As I get older, I’m getting keenly aware that my body isn’t going to stand (literally) for what I’m used to putting it through, whether it’s squatting to pick up a spade or kneeling on rocks instead of a mat in my garden. Falling in the garden is always a risk, but the consequences of those falls get worse as we age. I want to do the work I love and need done, but I’m finding that my body needs more support than before. Fortunately, there are many products that make gardening easier on my joints and muscles. From kneeling mats to ergonomic shovels, pruners, and secateurs, to carts and wheelbarrows—these are all products I take advantage of now. I know one day I’ll even get one of those wheelie planting benches too, and that’s fine with me!
Today’s author Marcy O’Brien recently retired and now gardens in the evenings, but her replaced knees restrict her mobility. One evening while gardening, Marcy tripped over a long hoe and fell headfirst onto both elbows and knees. After assessing the damage to herself, she slowly scooched back towards her house until she was able to use a spade as leverage to stand up again. Despite cuts, scrapes, and swelling on her lip from the fall, Marcy was otherwise unharmed due to having “steel I-beams for bones”. As a result of this experience, Marcy has made a few new rules for herself. Keep reading to find out what they are.
Enjoy More Gardening Humor
This story comes from our archive that spans over 30 years, and includes more than 130 magazine issues of GreenPrints. Pieces like these that use gardening humor to turn gardening stories into everyday life lessons always brighten up my day, and I hope this story does for you as well. Enjoy!
That’s the easy part
By Marcy O’Brien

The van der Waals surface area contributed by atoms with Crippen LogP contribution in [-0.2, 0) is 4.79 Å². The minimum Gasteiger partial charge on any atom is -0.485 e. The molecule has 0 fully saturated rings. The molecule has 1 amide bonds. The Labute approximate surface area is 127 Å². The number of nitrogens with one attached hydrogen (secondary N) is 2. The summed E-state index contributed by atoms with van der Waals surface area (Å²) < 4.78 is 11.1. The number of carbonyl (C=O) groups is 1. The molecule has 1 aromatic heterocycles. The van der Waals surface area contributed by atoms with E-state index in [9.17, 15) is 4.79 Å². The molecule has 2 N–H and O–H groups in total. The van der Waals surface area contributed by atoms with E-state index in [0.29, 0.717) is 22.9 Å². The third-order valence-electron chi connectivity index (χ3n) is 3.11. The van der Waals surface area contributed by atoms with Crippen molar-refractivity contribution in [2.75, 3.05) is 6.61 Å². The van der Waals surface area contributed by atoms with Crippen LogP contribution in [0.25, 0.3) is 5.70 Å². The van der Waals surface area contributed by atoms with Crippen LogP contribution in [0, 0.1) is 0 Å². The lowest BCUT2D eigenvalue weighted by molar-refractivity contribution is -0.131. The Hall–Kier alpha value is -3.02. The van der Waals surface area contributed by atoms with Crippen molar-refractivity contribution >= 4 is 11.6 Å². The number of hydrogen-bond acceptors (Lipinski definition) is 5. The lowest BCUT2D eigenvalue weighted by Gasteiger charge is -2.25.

Most of my gardener friends work in their flowerbeds in the morning. But until I recently retired, my work schedule dictated that gardening was an evening pursuit. I would head out back after dinner to bustle among the bushes until it was too dark to spot another weed.
Since my decrepit body protests extended periods of edging, transplanting, and root digging, twilight is just about the right amount of exertion time. My replaced knees restrict kneeling, and it’s only so long that I can bend over like an open safety pin.
Time spent upside-down makes simple planting challenging as well. Sometimes I need help straightening up and resort to climbing up the handle of the pitchfork. Occasionally, I can dig and divide until the fireflies arrive; other nights, by the time I am able to completely straighten up once, I have just enough energy left to flop into my wing chair for prerecorded Jeopardy.
One night this past year, I collapsed all the way—and not into my chair.
Now, falling in the garden is never a good thing. Falling directly on your replaced knees is a very bad thing: the surgeons who sold me mine made a point of telling me that. So I work hard at de-booby-trapping my house. Anything on which I can trip or fall is banished from my indoor paths (although I have had some difficult discussions with the cat).
This particular evening, I decided it was time for dividing daylilies before their size made the task impossible. The clumps of tight blades were getting clumpier by the day.
I used my sharpest spade to stomp and slice the first clump into thirds for transplanting. I toyed with putting the biggest third into the wheelbarrow but decided I could just as easily carry it to its freshly dug new home behind the delphiniums. I wrestled the bigger-than-a-breadbox clump up into my arms, turned, took two steps—and went down like a tree. A sequoia.